We are now three years post pandemic, and while a lot has changed, some things remain the same. Last year, I talked about resilience—the uncertainties of the pandemic were still present, the war in Ukraine had just begun, and businesses were addressing new issues caused by technology evolution and workattern changes. Resilience in 2022 meant continued effective implementation of security measures, evolving privacy compliance programs beyond just addressing the biggest compliance risk areas, and responding to continued efforts by litigators to exploit different privacy and privacy-adjacent statutes for financial gain.
The “incident response boom” in 2020 to 2021 saw new vendor entrants to the market. Some of those vendors were suddenly desperate for work in light of the rapid decrease in network intrusions and ransomware incidents. That lull was short-lived. The attacks picked up at the end of 2022 and have continued into 2023.
Over the past 20 years, our attorneys have spent a lot of time on-site with our clients helping them manage security incidents. That experience gave us a window into how our clients interacted with the life cycle of data and technology. We learned our clients’ business, industry, and what mattered from a practical perspective. In 2020, we did something no other law firm has done—we elevated data issues to the practice group level (similar to tax, IP, litigation, labor and employment, and business). The group is called Digital Assets and Data Management (DADM). In the three short years we have been in existence as a firm practice group (rather than a practice team), we are approaching the size of our firm’s IP group, have more than 100 dedicated attorneys and technologists, and have several clients using the services of all seven practice teams. The American Lawyer, Chambers, Legal 500, and BTI continue to recognize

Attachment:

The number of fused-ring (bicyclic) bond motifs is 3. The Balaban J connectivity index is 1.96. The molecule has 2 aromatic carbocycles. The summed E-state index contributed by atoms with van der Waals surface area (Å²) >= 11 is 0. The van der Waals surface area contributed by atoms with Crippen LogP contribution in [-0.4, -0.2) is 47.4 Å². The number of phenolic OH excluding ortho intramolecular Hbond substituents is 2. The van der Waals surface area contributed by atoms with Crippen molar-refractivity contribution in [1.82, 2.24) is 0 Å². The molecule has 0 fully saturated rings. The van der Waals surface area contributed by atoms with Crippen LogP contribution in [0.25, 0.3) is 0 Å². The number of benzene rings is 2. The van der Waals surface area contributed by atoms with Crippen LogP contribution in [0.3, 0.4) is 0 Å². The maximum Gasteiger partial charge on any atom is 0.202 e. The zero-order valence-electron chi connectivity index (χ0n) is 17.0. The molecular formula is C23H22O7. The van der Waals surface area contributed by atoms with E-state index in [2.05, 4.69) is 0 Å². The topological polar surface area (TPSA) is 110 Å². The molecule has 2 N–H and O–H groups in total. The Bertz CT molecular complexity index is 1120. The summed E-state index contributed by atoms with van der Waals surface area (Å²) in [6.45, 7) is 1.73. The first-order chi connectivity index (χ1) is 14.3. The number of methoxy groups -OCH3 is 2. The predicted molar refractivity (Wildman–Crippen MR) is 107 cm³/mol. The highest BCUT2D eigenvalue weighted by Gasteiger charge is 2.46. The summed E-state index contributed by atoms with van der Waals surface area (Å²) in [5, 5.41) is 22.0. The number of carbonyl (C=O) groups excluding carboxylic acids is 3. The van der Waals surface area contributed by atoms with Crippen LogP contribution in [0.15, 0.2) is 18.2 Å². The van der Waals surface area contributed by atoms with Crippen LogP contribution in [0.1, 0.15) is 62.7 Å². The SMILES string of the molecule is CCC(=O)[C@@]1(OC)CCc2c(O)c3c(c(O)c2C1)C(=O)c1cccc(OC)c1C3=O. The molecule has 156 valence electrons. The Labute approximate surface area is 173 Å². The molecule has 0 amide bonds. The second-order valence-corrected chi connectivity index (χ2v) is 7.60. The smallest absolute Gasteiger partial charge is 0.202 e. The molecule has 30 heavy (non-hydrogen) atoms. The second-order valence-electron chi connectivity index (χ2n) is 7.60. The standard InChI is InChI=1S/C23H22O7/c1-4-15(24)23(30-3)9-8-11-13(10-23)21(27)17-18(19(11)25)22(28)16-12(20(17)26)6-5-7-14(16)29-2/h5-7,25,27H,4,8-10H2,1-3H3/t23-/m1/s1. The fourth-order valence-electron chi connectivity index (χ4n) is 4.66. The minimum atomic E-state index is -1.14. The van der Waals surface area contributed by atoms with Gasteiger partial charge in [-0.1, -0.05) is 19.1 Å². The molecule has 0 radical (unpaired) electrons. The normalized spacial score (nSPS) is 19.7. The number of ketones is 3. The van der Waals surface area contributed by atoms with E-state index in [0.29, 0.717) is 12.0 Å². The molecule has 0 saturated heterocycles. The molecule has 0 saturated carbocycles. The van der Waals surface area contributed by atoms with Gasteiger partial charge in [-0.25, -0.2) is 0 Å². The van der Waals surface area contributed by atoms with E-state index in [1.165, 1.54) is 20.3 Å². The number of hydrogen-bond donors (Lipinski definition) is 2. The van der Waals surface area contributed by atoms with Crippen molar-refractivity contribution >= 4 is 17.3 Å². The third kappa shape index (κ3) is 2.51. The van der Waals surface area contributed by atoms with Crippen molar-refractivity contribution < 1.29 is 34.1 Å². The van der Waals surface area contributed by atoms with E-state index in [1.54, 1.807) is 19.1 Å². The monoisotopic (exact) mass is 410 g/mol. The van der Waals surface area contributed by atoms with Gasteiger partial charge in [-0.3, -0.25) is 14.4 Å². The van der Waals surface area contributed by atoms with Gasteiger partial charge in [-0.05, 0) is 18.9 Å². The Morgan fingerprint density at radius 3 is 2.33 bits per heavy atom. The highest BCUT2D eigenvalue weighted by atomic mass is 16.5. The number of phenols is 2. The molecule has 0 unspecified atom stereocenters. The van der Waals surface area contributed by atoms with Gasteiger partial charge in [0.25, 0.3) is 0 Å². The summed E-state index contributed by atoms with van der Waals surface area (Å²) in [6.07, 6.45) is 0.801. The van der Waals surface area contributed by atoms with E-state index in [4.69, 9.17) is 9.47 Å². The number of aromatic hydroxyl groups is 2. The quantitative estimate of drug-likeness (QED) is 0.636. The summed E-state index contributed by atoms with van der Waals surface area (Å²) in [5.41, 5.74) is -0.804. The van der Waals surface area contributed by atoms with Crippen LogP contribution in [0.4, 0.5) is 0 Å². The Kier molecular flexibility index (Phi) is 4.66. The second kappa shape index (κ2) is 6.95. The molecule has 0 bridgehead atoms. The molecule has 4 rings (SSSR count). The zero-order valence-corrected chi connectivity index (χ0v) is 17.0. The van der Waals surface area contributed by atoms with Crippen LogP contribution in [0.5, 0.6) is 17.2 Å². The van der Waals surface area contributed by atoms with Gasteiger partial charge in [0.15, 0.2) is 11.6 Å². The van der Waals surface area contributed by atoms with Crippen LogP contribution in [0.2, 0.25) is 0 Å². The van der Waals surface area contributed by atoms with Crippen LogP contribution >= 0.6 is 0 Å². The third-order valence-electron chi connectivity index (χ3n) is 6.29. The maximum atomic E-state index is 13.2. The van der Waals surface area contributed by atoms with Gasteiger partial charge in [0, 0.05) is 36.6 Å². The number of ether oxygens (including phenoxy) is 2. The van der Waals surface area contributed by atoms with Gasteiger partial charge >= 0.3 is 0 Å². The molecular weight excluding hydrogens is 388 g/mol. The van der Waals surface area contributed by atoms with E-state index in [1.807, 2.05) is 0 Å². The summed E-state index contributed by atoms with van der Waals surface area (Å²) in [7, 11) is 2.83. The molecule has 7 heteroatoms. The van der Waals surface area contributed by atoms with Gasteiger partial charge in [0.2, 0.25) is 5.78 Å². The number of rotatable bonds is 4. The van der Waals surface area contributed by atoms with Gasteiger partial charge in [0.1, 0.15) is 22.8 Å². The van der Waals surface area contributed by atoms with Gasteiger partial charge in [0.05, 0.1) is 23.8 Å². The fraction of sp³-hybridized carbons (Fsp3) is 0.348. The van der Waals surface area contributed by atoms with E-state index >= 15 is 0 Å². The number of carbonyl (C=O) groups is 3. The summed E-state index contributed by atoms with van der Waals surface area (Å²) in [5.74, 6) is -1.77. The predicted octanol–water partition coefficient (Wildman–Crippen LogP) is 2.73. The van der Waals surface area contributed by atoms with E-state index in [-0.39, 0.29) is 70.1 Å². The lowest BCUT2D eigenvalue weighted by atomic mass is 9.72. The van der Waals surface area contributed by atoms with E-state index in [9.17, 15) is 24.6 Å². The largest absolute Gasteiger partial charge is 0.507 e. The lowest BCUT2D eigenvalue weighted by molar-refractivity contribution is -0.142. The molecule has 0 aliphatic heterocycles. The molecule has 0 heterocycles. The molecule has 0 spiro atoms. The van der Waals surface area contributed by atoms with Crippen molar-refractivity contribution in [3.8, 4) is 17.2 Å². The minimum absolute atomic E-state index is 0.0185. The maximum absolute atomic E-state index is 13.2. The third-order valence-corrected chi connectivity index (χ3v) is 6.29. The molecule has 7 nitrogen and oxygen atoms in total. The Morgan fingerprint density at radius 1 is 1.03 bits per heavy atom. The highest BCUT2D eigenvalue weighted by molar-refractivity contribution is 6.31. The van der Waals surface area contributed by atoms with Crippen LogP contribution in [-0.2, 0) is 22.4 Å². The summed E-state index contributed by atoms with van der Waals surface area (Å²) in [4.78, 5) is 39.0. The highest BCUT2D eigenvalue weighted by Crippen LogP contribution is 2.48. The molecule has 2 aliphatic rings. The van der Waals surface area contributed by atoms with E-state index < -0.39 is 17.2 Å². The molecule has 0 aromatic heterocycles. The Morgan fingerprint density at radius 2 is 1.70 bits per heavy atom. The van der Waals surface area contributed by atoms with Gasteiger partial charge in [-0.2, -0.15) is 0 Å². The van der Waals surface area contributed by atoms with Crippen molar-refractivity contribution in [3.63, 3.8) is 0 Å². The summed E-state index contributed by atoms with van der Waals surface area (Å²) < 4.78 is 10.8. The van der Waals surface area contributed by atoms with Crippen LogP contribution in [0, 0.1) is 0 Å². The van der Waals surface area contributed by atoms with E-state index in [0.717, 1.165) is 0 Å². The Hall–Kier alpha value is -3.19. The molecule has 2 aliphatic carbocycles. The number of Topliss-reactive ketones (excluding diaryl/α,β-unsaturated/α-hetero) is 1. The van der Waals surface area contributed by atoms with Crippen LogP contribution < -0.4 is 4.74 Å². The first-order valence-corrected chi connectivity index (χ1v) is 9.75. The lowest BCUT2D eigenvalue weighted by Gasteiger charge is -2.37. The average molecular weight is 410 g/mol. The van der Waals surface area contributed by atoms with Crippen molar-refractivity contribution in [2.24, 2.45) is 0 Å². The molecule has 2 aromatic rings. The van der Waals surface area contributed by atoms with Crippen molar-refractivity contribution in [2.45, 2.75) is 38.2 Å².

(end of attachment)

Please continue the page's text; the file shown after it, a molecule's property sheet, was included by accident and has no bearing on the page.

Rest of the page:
Data issues are cross-practice issues. For example, clients are talking to us about leveraging an existing security tool for privacy management and governance, risk, and compliance (GRC). That type of engagement involves our incident response attorneys, our in-house legal technology team (IncuBaker), and our privacy compliance attorneys. Our adtech, privacy transaction, and privacy attorneys join to help clients manage the sprint to launch new products and services and to build compliance programs for multi-state and global privacy laws. Our litigators responded to the surge of new lawsuits based on security incidents and allegations of violations of privacy laws. Our regulatory, healthcare, advertising, and security attorneys (combined with corporate compliance attorneys) worked to address the federal regulatory focus on cybersecurity, dark patterns, crypto, and post-Dobbs issues. You will see insights and guidance based on this work in this year’s DSIR report.